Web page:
The fact that this Winter Olympics is to be held in China rather than South Korea is also hugely relevant for the NHL. In the wake of its decision to abstain from Pyeongchang, the BBC suspected that the NHL could feel differently about the 2022 event: “China is a market which has been coveted by a number of sports because of people reach and commercial opportunities.” The British news organization also noted that NHL pre-season games were held in China 2017, attended by commissioner Bettman. Regular-season and exhibition games are still played in the Asian nation, but as Friedman points out, “there’s zero reason” for this to continue if the NHL are going to waste such a huge opportunity to showcase its talents in Beijing.
After the meeting, IIHF communications manager Adam Steiss wrote in an email that the “discussions were encouraging” but emphasised that nothing had been confirmed and “more work needs to be done”. Deputy commissioner Daly has said that even if the IOC makes all the required concessions, he thinks “Olympic participation in 2022 [will only] happen [as] part of a bigger negotiation with the Players’ Association”.
How will NHL representation benefit ice hockey?
Allowing NHL players to compete in Beijing could have huge benefits for the sport. Back in 2017, The Guardian’s Joshua Kloke condemned the decision to pull out of Pyeongchang, arguing this could “hurt hockey in the long-term”. “The NHL is still light years away from being a globally recognized league similar to the NBA, and the Olympics are the perfect opportunity to increase professional hockey’s exposure,” he said. “Nothing says rivalry in hockey like Canada-USA, USA-Russia and Sweden-Finland, all of which would feature the world’s biggest stars.” The same is still true, but China’s reach and standing means the opportunities are even greater this time than they were in 2018. Not only will Olympic participation help the NHL’s attempt to grow hockey’s presence in China, but also showcase its quality to the rest of the world.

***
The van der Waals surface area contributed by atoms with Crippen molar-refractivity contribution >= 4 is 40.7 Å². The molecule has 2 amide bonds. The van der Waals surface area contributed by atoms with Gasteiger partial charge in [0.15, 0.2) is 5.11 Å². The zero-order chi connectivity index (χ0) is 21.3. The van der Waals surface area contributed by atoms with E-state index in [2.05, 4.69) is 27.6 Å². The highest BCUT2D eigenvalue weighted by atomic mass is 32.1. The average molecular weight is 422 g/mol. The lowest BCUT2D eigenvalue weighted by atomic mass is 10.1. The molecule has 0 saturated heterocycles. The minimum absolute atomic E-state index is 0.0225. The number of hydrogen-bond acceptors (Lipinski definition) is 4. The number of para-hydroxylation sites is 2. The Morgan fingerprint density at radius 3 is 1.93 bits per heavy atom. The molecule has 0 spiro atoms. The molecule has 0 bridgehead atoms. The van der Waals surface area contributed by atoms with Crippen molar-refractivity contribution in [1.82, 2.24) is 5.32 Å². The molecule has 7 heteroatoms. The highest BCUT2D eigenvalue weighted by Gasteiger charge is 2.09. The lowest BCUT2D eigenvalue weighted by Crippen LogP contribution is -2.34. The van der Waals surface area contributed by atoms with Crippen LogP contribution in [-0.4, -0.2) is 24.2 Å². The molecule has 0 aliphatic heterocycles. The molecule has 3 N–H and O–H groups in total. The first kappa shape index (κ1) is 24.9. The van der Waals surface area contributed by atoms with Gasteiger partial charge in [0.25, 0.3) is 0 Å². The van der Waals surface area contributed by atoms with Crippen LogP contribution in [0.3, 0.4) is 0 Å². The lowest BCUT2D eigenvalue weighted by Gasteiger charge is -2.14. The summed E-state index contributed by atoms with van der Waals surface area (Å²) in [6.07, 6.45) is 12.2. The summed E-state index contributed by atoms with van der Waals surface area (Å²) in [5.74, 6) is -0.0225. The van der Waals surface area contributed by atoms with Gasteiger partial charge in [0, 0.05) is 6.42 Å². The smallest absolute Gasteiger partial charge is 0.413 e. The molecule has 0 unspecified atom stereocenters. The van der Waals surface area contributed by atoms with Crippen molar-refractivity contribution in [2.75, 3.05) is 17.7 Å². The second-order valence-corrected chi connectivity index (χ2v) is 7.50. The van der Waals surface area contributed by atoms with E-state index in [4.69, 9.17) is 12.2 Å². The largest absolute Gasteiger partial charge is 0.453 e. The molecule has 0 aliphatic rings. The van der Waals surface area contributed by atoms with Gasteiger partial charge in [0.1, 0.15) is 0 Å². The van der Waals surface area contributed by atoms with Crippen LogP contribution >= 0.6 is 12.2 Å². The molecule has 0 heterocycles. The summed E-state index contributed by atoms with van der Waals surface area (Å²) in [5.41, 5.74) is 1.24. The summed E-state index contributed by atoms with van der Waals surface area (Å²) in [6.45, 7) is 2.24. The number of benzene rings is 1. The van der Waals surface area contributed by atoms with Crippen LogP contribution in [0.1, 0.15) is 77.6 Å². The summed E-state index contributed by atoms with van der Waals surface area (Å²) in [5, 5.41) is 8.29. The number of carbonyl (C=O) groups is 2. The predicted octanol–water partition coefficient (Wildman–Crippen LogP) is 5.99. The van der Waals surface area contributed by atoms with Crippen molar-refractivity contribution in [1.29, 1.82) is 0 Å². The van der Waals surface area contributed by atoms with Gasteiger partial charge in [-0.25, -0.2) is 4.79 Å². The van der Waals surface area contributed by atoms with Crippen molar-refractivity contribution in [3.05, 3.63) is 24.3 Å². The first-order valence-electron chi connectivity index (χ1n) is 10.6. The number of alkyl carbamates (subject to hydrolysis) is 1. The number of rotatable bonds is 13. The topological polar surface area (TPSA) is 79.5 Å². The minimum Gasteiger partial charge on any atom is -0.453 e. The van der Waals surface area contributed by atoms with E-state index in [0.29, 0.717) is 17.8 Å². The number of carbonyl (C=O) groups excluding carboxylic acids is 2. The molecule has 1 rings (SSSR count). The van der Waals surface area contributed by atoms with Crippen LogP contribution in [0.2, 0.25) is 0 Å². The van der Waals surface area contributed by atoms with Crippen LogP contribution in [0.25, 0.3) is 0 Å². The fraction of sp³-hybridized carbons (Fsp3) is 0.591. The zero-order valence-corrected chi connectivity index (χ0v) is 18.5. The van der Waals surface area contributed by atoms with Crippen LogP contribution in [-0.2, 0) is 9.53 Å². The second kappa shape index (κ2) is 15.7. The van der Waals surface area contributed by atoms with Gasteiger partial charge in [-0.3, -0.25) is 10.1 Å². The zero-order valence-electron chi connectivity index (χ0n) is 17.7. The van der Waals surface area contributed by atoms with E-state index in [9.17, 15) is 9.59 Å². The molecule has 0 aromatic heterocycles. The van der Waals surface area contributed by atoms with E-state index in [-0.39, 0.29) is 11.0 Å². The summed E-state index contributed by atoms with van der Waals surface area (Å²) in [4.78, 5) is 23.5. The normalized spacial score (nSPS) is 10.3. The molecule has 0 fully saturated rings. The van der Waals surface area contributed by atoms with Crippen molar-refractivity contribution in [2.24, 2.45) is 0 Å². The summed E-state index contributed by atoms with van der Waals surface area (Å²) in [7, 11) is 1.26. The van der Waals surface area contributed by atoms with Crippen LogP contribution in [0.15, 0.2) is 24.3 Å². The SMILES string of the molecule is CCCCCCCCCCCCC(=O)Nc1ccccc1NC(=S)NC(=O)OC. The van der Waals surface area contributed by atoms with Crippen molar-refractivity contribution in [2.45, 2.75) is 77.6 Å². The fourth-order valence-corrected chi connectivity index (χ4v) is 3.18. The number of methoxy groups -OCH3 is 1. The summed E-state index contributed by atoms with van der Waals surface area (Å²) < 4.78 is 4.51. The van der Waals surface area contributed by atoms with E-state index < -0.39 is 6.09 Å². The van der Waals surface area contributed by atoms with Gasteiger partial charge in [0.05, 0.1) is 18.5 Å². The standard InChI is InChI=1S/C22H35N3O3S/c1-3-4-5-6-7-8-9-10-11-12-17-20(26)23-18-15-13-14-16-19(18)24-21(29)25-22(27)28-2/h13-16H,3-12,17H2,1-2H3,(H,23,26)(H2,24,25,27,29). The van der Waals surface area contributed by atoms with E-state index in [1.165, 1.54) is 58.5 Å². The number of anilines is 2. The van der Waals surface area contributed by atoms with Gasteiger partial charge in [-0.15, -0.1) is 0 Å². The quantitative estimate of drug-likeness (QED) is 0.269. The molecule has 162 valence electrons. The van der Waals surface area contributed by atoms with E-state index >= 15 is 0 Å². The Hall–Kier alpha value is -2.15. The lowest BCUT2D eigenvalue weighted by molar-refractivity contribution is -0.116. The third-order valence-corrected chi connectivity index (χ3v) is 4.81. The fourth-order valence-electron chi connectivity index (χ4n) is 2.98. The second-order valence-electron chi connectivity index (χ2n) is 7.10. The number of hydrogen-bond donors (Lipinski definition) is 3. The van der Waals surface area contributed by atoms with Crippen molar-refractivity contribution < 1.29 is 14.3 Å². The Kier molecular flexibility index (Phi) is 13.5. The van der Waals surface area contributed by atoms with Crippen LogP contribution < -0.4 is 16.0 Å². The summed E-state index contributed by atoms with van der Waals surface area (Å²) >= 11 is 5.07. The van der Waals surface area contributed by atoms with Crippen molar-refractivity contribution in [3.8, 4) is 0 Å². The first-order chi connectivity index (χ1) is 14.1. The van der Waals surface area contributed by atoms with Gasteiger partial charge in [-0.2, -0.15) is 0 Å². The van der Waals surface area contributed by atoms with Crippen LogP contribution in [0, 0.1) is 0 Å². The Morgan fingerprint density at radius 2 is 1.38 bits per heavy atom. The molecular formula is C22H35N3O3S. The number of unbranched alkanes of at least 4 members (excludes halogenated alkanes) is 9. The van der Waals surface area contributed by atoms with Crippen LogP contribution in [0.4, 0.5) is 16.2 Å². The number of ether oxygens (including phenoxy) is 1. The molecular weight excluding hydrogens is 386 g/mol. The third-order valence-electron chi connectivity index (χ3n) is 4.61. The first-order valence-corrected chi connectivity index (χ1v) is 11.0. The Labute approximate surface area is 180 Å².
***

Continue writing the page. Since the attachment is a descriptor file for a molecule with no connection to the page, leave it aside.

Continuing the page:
Another simple but important reason to send NHL players to Beijing is that they want to go. Buffalo Sabres captain Jack Eichel has yet to fulfil his “dream” of competing in the Winter Olympics and told Buffalo News that he would “love to” take part. Teammate Jake McCabe concurred, insisting there is no “better opportunity to market this game internationally than that stage”, while even Sabres coach Ralph Krueger admitted he’d like to see the NHL’s top players in Beijing in spite of the obstacles.
However, there are still negatives to consider. Even if the IOC covers the costs and allows the NHL to use Olympic materials on their online platforms, deputy commissioner Daly is adamant that the disruption to the season means owners are still reluctant to take part. He told NHL.com: “We just don’t see enough material benefit to the league or its business to shut down our sport at a key time in the season, [and] to risk injury to the players who affect or potentially affect the competitive integrity of our season.” Another point of contention is just how much the tournament actually bolsters the NHL’s reputation. Writing for Pro Stock Hockey, AJ Lee commented that even after the 2010 Winter Olympics in Vancouver “with as perfect a showcase as the NHL could hope for”—a Canada-USA final—viewer ratings for NHL broadcasts barely changed. “In other words, the Olympics draws fans of the Olympics”.
Prior to the 2018 event, the NHL announced it wouldn’t be sending its players just 10 months before it started. This meant many nations struggled to prepare competitive teams in time. Now, the NHL has until late August to come to a decision, with the IIHF asking for confirmation before the final three nations qualify for the Olympic men’s hockey tournament.